You have about a 60-70% chance of being in this category if you join someone’s practice.
Year 1: $200,000
Year 2: $225,000
Year 3: $200,000 (quit job and start at new practice)
Year 4: $225,000
Year 5: $250,000.
Partnership buy-in: $450,000 (taken out of salary for next 5 years)
Year 6 and beyond: $375,000
You make $1.1 million in years 1-5. You will make $1.425 million in years 6-10. You will make $7.5 million in years 11-30.
Grand total: $10.025 million over 30 years plus $450,000 equity.
ASSOCIATE POSITION (low starting salary, guaranteed partnership with higher partner income)
Year 1: $150,000
Year 2: $165,000
Year 3: $180,000
Partnership buy-in: $600,000 (taken out of salary for next 5 years)
Year 6 and beyond: $500,000
You make $495,000 in years 1-3. Because you’ll have $120,000 taken out of your salary for 5 years, you will make $380,000 a year in years 4-8, or a total of $1.9 million. For the remaining 22 years, you will make $11 million.
So, in 30 years, you would make $13.4 million. I’m not sure if anything like this exists, but just giving you this example for demonstrative purposes.
Starting salary will be higher but ceiling on income will be lower.
Year 1: $275,000
Year 2: $300,000
Year 3: $325,000
Year 4 and beyond: $350,000
Grand total: $10.35 million plus pension (if the HMO model stays solvent for 30 years). I would guess that pension will be worth $1-1.5 million.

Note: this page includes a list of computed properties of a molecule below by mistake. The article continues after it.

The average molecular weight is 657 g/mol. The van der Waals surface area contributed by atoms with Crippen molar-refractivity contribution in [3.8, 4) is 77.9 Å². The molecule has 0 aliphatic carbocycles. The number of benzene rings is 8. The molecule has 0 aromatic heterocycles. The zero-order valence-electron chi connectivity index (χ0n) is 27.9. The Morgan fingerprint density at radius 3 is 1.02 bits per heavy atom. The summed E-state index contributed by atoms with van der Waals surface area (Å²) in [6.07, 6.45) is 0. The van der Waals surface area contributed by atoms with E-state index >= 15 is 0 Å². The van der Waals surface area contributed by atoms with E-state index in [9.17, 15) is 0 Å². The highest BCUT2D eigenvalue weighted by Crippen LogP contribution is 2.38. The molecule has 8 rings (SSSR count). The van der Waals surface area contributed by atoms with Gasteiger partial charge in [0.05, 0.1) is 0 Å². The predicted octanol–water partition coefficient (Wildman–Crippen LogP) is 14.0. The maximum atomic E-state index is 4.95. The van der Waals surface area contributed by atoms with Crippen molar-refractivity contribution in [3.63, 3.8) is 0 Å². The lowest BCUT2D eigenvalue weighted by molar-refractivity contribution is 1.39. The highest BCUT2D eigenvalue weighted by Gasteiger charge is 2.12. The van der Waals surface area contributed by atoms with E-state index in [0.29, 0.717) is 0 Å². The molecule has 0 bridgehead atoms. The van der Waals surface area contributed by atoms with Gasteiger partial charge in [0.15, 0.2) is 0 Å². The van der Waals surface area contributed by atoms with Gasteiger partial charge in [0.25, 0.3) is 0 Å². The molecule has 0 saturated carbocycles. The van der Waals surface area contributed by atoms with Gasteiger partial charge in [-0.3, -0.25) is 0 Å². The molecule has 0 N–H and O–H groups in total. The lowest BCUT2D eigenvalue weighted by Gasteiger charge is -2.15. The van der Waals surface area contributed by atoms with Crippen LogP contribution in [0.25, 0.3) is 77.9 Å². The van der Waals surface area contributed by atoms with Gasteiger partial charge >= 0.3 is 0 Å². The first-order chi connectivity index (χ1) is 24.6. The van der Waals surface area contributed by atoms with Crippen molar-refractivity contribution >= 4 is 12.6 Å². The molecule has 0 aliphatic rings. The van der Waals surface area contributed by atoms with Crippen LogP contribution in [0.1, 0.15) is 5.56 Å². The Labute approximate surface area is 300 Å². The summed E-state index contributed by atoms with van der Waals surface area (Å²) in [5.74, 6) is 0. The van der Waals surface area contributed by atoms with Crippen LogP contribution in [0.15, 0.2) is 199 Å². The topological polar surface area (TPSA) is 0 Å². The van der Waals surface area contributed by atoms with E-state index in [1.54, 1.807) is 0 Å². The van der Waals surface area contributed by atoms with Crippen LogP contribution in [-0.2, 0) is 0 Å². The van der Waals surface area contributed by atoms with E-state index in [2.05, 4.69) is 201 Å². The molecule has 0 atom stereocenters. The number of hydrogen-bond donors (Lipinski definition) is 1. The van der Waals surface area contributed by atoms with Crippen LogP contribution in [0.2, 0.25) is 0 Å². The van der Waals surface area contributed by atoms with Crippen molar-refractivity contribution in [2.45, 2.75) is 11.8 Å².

SOLO PRACTICE (slow start)
These are real numbers by the way.
Year 1: -$34,000
Year 2: $73,000
Year 3: $180,000
Year 4: $220,000
Year 5: $295,000
Year 6: $275,000
Year 7: $390,000
Year 8: $505,000
Year 9 and beyond: $600,000
30 year total: $15.1 million and 100% ownership of practice
SOLO PRACTICE (fast start)
Another real person’s numbers.
Year 1: $73,000
Year 2: $207,000
Year 3: $380,000
Year 4: $510,000
Year 5 and beyond: $700,000
30 year total: $19.37 million and 100% ownership of practice
As you can see, a high starting salary means absolutely nothing unless it comes with the assurance of growth and staying power. The most important thing in evaluating a job, in terms of compensation only, is your peak annual earning potential and how fast you reach it. It has completely nothing to do with starting salary.
If you are interested in starting a solo ophthalmology practice, Independent Practice Partners can help you accomplish this goal.